Fly Fishing - Eastern Sierra

Fly fishing is relaxing. That’s obvious. Everyone knows this. It’s also extremely difficult. Both of these facts are the reason why I love shooting it, because the relaxation and difficulty also apply to the photography. And it gives you a great excuse to hang out in some of the most beautiful locations. Seriously though, it’s hard. There are so many factors that go into finding the right place to shoot from in relation to the fisherman, which is constantly changing. Every time the fisherman moves, you have to move in order to get him into a place that will read in the frame. You can’t stop the flow of water, depth of the river, the light, weather, or if the fish are going to bite. There is that old saying that people jump at the chance to use about weather in the mountains that “if you don’t like the weather, wait ten minutes”. It’s true though. The weather and light are constantly changing, which means that the position you worked so hard to get into for a shot is good one minute and gone the next. You’re constantly having to reposition. I’m not complaining. More just thinking out loud about all the reasons why I love it. All of the variables are enticing and make it that much better when you get a shot that you’re really happy with. Screw sitting in a studio.

On another note, I’m really starting to loves the Eastern Sierra. So much of my time is spent in the mountains of Colorado, Utah, and Wyoming. And I consider them top notch, but the more time I spend in the Sierra, it becomes obvious how much they have to offer year round. I’ve been there quite a few times in the past month and am already itching to go back.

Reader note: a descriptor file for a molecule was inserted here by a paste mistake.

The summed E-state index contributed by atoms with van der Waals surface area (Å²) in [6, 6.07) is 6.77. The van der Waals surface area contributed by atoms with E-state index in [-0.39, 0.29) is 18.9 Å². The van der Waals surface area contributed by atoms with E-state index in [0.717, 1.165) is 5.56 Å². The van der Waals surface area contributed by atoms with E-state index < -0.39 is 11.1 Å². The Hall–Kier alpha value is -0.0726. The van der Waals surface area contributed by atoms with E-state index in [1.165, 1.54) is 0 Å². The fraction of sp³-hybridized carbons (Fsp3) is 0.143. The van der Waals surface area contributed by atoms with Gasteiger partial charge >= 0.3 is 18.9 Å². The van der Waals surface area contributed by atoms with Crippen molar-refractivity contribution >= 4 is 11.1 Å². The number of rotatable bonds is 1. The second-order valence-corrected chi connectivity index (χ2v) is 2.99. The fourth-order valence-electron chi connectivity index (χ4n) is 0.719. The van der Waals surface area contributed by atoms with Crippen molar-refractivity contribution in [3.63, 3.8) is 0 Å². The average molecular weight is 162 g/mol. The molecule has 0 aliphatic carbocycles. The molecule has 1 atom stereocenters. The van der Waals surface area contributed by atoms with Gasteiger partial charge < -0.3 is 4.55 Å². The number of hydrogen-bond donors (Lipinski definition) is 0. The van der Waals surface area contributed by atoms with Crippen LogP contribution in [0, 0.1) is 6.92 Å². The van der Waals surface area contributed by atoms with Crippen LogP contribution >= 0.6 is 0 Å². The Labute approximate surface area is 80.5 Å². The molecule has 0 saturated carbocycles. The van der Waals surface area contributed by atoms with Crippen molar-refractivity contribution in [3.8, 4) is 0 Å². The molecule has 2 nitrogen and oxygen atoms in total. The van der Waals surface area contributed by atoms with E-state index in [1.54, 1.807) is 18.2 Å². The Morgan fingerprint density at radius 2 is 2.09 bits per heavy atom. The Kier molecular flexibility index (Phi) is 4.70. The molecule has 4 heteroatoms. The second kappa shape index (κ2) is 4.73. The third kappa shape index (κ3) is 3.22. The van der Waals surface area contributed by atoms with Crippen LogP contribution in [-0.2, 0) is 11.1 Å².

Click here to see more of my adventure photography.

Camping-Colorado

Only about 6 months late on this post, so yeah. Trying to chip away at the piles of images gathering dust on my hard drives from the past year. These are from an incredible camping trip in the Colorado backcountry. Specifically in the backcountry of Yampa. A very small and very remote town that is only frequented by locals, and those lucky enough to know about it. Our "campsite" was about a 5 mile hike from the car. So not crazy, but certainly enough to get far away from everything. Mojo was with me on this one, and he had a blast to say the least. We got in a lot of fishing and a lot of eating. One thing the Yampa backcountry is famous for is the "Devil's Causeway" (seen below).  It's part of a trail with a narrow strip of rock with very immediate and very long drops on both sides. If you fall, you're down. Walking up to it doesn't seem that bad, but once you're there, it gets in your head a little. I saw one kid completely freeze while trying to cross it.


Fishing-British Columbia

Fishing and golf are two sports that seem directly related. Not because of the skill set needed to perform each of them. Although you could argue that the motions are at least a little similar? Rather, they seem alike, in that you can totally suck at both of them, and still have a great time doing it. Beer is usually involved too, for whatever that's worth. A bunch of us went up to British Columbia last month intending to snowboard/ski. Unfortunately, BC is setting records for bullshit amounts of snow. It's sad really. Driving up there felt like spring, not winter. Half of the mountain was dirt. Whatever. The trip was booked a while ago, and we couldn't do anything about the weather. So instead of cry about it, we focused out efforts elsewhere. Those efforts happened to be fishing. And despite all the effort, the desired outcome was not achieved. There were no fish caught, but each day felt like a success none the less. Lots of laughs, good food, tasty beer, incredible scenery, and great company. 

TRAVEL.MORE.

Rob Hammer